About Us

On October 1, 2018, Jill Arnold and Brent Whitaker launched ZooQuatic Laboratory LLC, a Clinical Pathology and Water Quality laboratory, though ZooQuatic is truly an old lab with a new name. In 1991, Jill, a certified medical technologist, and Brent, an exotic/aquatic animal veterinarian, created a laboratory at the National Aquarium in Baltimore to support the care of the Aquarium's fish, reptiles, birds, amphibians, invertebrates, and mammals. In 2000, the laboratory relocated next door to the University of Maryland's Institute of Marine and Environmental Technology (IMET) which allowed for additional collaborations with world-renowned scientists in the development of new and innovative technologies and techniques. Though now a private commercial enterprise, ZooQuatic Laboratory continues to support the National Aquarium and IMET's Aquaculture Research Center while also offering our services to zoos, aquariums, universities, researchers, aquaculture facilities and others in need of accurate and affordable water quality and clinical pathology testing, as well as anatomic pathology services for vertebrates and invertebrates.

Our Mission


To provide unique expertise and specialized testing of exceptional quality for extraordinary species and the environments in which they reside.

Brent Whitaker MS, DVM

Partner, CEO

As a kid, I trekked through fields and streams from Maryland to Maine, turning over every rock and looking under every log to see what creatures lived there. After studying biology at the Colorado College, I worked as a technician in the Environmental Systems Lab at Woods Hole Oceanographic Institution. It was there that I saw my first Aquavet student and decided I had found my future. I was going to be a veterinarian that specialized in aquatic animals and environments. I left the Northeast and headed to the University of Florida where I received my Master of Science degree in aquatic toxicology (1986) and a Doctorate in Veterinary Medicine (1988). I became an Aquavet student in 1987. After a year in a small animal private practice, I joined the National Aquarium as their first full-time staff veterinarian and 2 years later I became the Director of Animal Health leading a newly created veterinary medical team. In 2005, I was appointed to lead their Animal Science and Welfare which included husbandry, veterinary medical, laboratory, marine animal rescue, dolphin discovery, and research programs. Together with a staff of 80+ individuals we ensured the health and welfare of over 20,000 animals and provided memorable experiences for all visitors to the National Aquarium. In October of 2018, after 28 years with the National Aquarium, Jill Arnold and I created ZooQuatic Laboratory, an independent company operated by former Aquarium lab staff, that now serves all zoos, aquariums, specialty practices, and individuals. When not at the lab, one can usually find me practicing aquatic animal medicine and working with zebrafish at the University of Maryland, or at a local animal rescue shelter performing surgery and providing care.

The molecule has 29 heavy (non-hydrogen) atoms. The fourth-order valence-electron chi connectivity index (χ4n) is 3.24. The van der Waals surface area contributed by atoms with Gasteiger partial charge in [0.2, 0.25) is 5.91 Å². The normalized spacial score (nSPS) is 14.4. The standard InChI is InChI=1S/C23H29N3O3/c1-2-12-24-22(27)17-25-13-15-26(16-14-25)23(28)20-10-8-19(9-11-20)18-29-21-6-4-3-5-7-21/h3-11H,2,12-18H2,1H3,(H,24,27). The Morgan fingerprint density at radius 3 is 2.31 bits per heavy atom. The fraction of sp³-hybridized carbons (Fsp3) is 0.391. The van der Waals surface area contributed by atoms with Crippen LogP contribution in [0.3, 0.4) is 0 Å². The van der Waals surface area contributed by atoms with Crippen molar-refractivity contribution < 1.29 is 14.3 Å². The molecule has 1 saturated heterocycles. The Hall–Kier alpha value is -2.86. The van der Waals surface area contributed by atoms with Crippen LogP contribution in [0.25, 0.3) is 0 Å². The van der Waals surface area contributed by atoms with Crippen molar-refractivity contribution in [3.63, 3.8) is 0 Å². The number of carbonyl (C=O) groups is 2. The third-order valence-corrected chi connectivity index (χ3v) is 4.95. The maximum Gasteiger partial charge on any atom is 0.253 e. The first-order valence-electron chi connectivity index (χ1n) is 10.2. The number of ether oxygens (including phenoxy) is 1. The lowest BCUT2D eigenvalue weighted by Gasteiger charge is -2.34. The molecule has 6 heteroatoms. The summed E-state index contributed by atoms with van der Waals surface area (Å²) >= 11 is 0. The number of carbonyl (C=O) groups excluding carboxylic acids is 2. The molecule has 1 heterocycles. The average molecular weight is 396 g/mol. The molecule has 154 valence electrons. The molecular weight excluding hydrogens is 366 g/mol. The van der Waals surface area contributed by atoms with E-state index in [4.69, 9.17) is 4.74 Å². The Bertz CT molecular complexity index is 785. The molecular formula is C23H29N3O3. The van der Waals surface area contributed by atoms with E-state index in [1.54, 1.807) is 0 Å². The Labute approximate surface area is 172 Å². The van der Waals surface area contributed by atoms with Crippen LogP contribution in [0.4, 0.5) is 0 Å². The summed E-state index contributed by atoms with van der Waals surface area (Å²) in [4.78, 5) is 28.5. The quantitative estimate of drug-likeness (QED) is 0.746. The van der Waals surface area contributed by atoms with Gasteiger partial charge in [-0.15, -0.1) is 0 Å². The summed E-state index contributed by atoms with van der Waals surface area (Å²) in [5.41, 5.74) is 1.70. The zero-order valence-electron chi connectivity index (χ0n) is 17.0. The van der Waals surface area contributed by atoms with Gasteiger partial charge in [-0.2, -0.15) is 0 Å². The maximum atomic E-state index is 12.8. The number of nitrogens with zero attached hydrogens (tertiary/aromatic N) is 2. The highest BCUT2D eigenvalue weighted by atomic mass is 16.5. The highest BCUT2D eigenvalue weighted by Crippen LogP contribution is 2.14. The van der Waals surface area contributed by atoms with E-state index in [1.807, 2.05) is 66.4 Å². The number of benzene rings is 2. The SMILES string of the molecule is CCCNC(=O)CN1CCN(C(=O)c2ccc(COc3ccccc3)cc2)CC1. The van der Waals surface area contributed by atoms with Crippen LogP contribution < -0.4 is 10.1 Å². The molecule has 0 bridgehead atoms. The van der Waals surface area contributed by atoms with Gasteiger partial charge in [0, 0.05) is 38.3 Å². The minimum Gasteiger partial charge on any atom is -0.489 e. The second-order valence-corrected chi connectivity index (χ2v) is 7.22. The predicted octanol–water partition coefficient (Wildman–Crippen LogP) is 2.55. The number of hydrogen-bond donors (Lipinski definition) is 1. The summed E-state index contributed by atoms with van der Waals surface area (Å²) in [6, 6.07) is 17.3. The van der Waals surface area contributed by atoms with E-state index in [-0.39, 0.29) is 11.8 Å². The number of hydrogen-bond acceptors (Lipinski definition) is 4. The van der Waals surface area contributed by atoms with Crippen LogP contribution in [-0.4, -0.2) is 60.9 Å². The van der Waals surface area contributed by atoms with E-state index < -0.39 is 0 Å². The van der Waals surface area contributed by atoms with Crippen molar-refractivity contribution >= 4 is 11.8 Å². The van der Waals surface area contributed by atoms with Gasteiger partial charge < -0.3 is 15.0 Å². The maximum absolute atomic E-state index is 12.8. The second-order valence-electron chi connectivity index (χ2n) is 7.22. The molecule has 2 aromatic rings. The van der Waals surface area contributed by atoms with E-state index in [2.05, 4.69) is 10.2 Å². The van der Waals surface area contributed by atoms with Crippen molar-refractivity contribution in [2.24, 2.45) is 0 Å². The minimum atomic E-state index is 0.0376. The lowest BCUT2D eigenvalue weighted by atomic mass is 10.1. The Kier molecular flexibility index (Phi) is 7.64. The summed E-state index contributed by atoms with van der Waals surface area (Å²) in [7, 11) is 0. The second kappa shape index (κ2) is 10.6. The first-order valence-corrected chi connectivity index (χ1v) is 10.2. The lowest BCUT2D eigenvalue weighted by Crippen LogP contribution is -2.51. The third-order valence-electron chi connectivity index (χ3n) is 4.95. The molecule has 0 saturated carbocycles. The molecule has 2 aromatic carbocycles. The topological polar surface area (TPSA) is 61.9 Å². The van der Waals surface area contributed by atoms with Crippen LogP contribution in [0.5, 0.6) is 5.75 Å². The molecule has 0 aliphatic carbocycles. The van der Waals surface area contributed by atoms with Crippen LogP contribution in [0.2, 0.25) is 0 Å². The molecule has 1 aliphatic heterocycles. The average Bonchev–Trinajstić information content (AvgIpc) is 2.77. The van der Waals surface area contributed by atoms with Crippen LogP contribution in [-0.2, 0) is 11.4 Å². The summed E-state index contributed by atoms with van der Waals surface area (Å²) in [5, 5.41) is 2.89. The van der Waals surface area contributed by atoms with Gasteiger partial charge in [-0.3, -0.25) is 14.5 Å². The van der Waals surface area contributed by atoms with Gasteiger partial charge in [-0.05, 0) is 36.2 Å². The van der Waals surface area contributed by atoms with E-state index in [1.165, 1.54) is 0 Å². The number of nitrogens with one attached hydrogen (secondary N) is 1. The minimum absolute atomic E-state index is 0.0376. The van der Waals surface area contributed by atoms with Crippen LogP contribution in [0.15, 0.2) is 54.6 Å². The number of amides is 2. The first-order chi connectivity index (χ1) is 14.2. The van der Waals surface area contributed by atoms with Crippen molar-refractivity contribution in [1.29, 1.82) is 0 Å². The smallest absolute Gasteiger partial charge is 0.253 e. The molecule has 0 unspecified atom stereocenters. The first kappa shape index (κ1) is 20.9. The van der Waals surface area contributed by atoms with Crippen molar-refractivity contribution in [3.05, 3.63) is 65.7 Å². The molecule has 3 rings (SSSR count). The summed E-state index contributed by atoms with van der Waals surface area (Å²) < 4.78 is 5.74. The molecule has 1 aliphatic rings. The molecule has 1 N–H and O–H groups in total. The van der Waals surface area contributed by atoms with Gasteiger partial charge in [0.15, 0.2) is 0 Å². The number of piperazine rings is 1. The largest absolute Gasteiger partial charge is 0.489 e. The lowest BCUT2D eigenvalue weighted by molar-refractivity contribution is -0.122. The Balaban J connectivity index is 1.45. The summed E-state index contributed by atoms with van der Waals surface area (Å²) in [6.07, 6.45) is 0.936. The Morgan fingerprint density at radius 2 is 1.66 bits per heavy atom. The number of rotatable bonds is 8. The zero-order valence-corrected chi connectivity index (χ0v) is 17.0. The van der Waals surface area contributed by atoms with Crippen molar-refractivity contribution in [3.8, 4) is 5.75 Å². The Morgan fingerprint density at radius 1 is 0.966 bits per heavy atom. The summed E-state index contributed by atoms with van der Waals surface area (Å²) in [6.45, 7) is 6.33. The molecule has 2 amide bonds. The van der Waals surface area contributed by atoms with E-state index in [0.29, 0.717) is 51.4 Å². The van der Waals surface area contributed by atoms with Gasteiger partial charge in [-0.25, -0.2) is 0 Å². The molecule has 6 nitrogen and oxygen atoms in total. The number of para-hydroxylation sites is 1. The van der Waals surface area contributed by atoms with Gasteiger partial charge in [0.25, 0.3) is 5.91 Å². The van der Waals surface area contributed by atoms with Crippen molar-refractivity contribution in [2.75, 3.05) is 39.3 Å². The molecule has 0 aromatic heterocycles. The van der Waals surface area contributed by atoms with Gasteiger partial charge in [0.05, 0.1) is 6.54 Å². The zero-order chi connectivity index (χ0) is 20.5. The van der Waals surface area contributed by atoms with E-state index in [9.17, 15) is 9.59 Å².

Jill Arnold MS, MLS(ASCP) CM

Partner, Managing Director of Lab Services

I studied animal science and biology at Purdue University while working part-time in a veterinary hospital in my home town of Fort Wayne, IN. After graduation, I completed a 12-month internship at Parkview Memorial Hospital and obtained my medical technology certification. I was very fortunate to be chosen as an intern in the pathology department at the Smithsonian’s National Zoo where I spent an amazing year in Dr. Montali’s lab, and then I was off to learn about aquatic animals at the National Aquarium. After spending many hours deciphering elasmobranch blood smears, I opted to do a master’s degree in biomedical research at University of Maryland where my thesis topic was standardizing complete blood cell counts for sharks. I have had the privilege of applying the skills I learned in medical laboratory science to the challenging field of aquatic animal health. I love all aspects of the lab and am especially interested in hematology of fish and elasmobranchs. After managing the clinical and water chemistry laboratories at the National Aquarium for over 20 years, Dr. Brent Whitaker and I set up ZooQuatic Laboratory in October 2018, which is the former Aquarium’s lab and staff now operated as an independent company. In addition to my duties in the laboratory, I enjoy teaching hematology workshops. I also serve as Secretary for the Quality Assurance for Laboratory Standards Committee for the American Society for Veterinary Clinical Pathology and have been a member of this committee for 12 years. When I’m not working or fishing for blood samples, I enjoy hiking with my husband and dogs.